The growing library of original Netflix programming has quickly become a pop culture phenomenon in its own right. This impressive list includes shows like Altered Carbon, Black Mirror, Bojack Horseman, Narcos, Orange is the New Black, and Stranger Things, as well as Marvel’s miniseries, such as Daredevil, Jessica Jones, and Luke Cage. Netflix also produces feature films, comedy specials, and documentaries, for those who are looking for something more self-contained.

For example, Netflix recently premiered its original film, Bright, and was the first to stream Cloverfield: Paradox.

Being able to join the conversation about these programs, especially in the binge-watching media landscape Netflix helped foster, makes a subscription even more tempting. Hulu may have a stronger broadcast television lineup, but right now Netflix’s exclusives are untouchable, and competitors are scrambling to keep up. Amazon Video and Hulu have had some successes of their own, however, with Transparent and The Handmaid’s Tale, respectively, receiving considerable acclaim.

Even CBS All Access[5] has a lineup of original shows including Star Trek Discovery and The Good Fight. But you may not be able to watch some Netflix shows at all, depending on which country you live in. In fact, the available catalog varies greatly by your locale.

We’re looking at you Blue Planet II. If you travel abroad, you may suddenly find that you can’t continue your binge. In some cases, you can rectify this with a virtual private network (VPN) service[6].

Netflix has been working hard to block this method though, because of international content licensing.

Plans, Prices, and Perceived Value

Netflix recently raised its prices, but they are still reasonable. Right now, a £7.99 per month subscription to Netflix lets you watch unlimited hours of whatever movies and TV show you can find on the platform on one screen at a time in SD quality. The middle-tier plan costs £10.99 per month (up from £9.99), and it allows HD streaming to two screens simultaneously.

For families or groups of friends looking to share accounts, the £13.99 (up from £11.99) four-screen plan might be a more feasible option. This highest tier also offers HD streaming and unlocks Ultra HD (4K) where available. On another note, Netflix presents all of its content ad-free.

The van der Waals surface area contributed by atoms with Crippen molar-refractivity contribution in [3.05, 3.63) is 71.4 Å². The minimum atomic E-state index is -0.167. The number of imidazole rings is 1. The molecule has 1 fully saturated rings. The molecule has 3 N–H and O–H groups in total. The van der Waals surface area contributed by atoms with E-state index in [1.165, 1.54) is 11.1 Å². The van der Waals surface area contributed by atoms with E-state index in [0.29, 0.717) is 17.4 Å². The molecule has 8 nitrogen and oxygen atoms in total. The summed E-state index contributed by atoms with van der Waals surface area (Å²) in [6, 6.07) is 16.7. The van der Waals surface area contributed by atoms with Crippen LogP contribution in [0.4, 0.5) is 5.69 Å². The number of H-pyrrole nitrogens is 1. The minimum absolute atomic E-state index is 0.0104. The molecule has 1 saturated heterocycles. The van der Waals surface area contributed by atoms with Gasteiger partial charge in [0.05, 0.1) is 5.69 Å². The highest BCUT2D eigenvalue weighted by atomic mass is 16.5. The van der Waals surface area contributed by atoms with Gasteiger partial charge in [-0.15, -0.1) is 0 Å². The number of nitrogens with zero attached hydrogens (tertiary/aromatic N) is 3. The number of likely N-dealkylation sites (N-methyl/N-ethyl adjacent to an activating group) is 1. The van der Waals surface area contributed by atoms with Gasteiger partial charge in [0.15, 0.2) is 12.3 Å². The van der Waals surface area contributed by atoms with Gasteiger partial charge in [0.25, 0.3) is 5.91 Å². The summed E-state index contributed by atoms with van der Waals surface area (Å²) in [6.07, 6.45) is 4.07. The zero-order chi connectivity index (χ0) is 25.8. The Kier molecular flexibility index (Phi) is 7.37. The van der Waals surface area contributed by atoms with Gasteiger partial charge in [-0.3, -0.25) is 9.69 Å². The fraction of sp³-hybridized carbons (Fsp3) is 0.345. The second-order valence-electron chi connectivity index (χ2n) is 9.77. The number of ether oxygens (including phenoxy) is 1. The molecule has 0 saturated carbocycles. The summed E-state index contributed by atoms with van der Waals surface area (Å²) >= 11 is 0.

Note that Hulu’s[7] paid plans include commercials–even, in some cases, if you pay extra for supposedly commercial-free viewing. For comparison, Hulu charges £7.99 for its base plan (with ads) though you can pay £11.99 per month for virtually no ads. Amazon Video costs £8.99 per month with no ads.

DVDs on Demand

Netflix began in the late 90s as a DVD-by-mail service, and the company still offers physical discs, but this is a separate subscription from what you get with regular Netflix service.

You need to head over to (a Netflix company) for that service. Prices for DVD plans start at £4.99 per month for one disc at a time for a maximum of two discs per month (postage is included in all prices.) To get unlimited DVDs per month, but only one disc at a time, you have to pay £7.99 per month. Want more discs at a time?

The most expensive plan costs £11.99 per month and lets you have two discs at a time at home with no limits on the total number per month. For an additional fee, you can even opt to receive Blu-Ray discs.

The main reason to use Netflix’s DVD-by-mail service is that it expands its catalog immensely. When you can’t find a particular TV show or film to stream, you can often find it among the DVDs.

That said, it’s always a good idea to check whether you can buy or rent the same content through Amazon, iTunes, or the Microsoft Store on a PC or Xbox instead. That way you won’t have to wait for an envelope in the mail. It’s also worth noting that Netflix stripped this service from its main mobile apps.